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US links military aid with war crimes
The United States will suspend military
aid to about 35 countries that didn't exempt U.S. troops from prosecution
before the new UN international war crimes tribunal. Among the countries
cut off is Colombia, the main supplier of cocaine and heroin to the United
States, where some assistance for fighting drugs and terrorists could
be in jeopardy.
White House spokesman Ari Fleischer said the military aid cut-offs are
"a reflection of the United States' priorities to protect" its
troops. "These are the people who are able to deliver assistance
to the various states around the world and if delivering aid to those
states endangers America's servicemen and servicewomen, the president's
first priority is with the servicemen and servicewomen," he said.
Overall, about $48 million in aid will be blocked, said State Department
spokesman Richard Boucher.
Congress set a July 1 deadline for most recipients of U.S. military aid
to exempt U.S soldiers and other personnel from prosecution before the
new UN International Criminal Court. President George W. Bush's administration
fears the court could leave U.S. personnel subject to false, politically
Created under a 1998 treaty, the court was established to prosecute genocide,
war crimes and crimes against humanity cases against nationals of countries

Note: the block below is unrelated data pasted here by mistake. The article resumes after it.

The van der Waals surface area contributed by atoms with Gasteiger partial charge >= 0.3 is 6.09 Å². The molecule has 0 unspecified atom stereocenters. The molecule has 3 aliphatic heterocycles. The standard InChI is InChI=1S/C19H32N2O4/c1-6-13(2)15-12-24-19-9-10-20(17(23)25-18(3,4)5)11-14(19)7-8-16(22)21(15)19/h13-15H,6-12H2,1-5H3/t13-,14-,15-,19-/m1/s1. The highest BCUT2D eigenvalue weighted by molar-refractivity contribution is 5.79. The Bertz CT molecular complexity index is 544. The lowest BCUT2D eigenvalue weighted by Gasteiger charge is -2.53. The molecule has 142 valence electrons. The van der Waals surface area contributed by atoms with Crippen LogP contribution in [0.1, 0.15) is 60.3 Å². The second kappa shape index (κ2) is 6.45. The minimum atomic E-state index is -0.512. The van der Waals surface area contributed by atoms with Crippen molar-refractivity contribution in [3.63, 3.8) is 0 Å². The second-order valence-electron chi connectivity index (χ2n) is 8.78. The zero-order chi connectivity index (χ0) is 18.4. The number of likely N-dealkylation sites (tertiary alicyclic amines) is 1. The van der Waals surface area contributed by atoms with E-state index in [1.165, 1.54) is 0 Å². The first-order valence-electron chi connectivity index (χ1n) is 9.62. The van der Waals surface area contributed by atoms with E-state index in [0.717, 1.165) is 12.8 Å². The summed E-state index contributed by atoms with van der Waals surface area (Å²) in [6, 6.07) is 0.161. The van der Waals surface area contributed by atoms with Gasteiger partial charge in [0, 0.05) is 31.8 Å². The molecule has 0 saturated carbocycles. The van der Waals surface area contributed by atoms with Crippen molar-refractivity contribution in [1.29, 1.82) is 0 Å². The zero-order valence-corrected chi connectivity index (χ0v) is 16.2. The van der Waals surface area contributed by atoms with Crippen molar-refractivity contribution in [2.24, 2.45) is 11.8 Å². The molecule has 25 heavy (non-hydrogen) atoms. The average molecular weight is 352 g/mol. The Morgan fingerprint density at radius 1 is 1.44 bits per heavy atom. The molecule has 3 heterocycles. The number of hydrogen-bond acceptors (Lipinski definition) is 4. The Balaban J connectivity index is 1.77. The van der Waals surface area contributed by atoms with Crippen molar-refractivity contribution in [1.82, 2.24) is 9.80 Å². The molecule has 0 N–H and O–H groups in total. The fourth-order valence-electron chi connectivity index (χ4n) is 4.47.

unwilling or unable to try the cases themselves.
Former president Bill Clinton's administration signed the treaty but the
Bush administration nullified the signature and has sought a permanent
exemption from prosecutions. Those efforts have been blocked by the European
Union, though the UN Security Council last year gave the United States
a second one-year exemption.
U.S. diplomats have pressed allies to approve bilateral agreements exempting
Americans. Advocates of the court have accused the U.S. administration
of trying to bully weaker countries and undermining an important advance
in human rights.
Under the law approved by Congress last year, at least 27 foreign states
were exempted from the military-aid cut-off, including the 18 other members
of the NATO military alliance and the two largest recipients of military
aid, Israel and Egypt. Bush also could exempt countries if he deemed it
in the U.S. national interest.
The Bush administration did not identify the countries whose aid will
be suspended. Boucher said the list would be provided first to Congress.
The U.S. State Department has identified 44 of the more than 50 countries
that have signed agreements to exempt Americans from prosecution. Not
all of the 44 countries were military aid recipients or are participating
in the court.
The White House identified six countries that received full waivers: Gabon,
Gambia, Mongolia, Senegal, Sierra Leone and Tajikistan. Sixteen more received
waivers until November 1 or January 1 to give them time to complete their
Mongolia, Senegal, Botswana and Nigeria received waivers though the U.S.
State Department had not identified them as signing exemption agreements.
The State Department did not say why they were included.
The aid suspensions are not likely to have a dramatic effect right away.
Not all military assistance programs are affected. Also, with only three
months remaining in the U.S. government fiscal year, most of the money
budgeted for 2004 has already been spent.